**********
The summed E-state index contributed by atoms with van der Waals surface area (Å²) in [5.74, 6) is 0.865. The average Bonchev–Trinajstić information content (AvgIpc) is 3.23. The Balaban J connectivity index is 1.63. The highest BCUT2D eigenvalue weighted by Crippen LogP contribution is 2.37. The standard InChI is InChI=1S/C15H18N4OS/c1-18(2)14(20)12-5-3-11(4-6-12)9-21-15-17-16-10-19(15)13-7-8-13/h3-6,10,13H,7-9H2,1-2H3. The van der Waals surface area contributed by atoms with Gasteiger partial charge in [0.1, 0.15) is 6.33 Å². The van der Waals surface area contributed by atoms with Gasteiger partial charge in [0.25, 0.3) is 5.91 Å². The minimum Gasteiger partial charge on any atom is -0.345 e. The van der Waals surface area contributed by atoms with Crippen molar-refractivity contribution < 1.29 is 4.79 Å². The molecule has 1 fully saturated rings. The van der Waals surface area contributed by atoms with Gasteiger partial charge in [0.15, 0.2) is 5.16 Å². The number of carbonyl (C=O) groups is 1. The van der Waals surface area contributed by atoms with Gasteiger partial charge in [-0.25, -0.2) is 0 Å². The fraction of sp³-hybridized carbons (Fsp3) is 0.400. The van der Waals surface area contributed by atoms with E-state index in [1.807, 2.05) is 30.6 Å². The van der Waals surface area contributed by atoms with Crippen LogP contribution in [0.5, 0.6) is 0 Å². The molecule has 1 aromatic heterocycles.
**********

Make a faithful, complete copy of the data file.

The summed E-state index contributed by atoms with van der Waals surface area (Å²) in [5.74, 6) is 0.865. The average Bonchev–Trinajstić information content (AvgIpc) is 3.23. The Balaban J connectivity index is 1.63. The highest BCUT2D eigenvalue weighted by Crippen LogP contribution is 2.37. The standard InChI is InChI=1S/C15H18N4OS/c1-18(2)14(20)12-5-3-11(4-6-12)9-21-15-17-16-10-19(15)13-7-8-13/h3-6,10,13H,7-9H2,1-2H3. The van der Waals surface area contributed by atoms with Gasteiger partial charge in [0.1, 0.15) is 6.33 Å². The van der Waals surface area contributed by atoms with Gasteiger partial charge in [0.25, 0.3) is 5.91 Å². The minimum Gasteiger partial charge on any atom is -0.345 e. The van der Waals surface area contributed by atoms with Crippen molar-refractivity contribution < 1.29 is 4.79 Å². The molecule has 1 fully saturated rings. The van der Waals surface area contributed by atoms with Gasteiger partial charge in [0.15, 0.2) is 5.16 Å². The number of carbonyl (C=O) groups is 1. The van der Waals surface area contributed by atoms with Gasteiger partial charge in [-0.25, -0.2) is 0 Å². The fraction of sp³-hybridized carbons (Fsp3) is 0.400. The van der Waals surface area contributed by atoms with E-state index in [1.807, 2.05) is 30.6 Å². The van der Waals surface area contributed by atoms with Crippen LogP contribution in [0.5, 0.6) is 0 Å². The molecule has 1 aromatic heterocycles.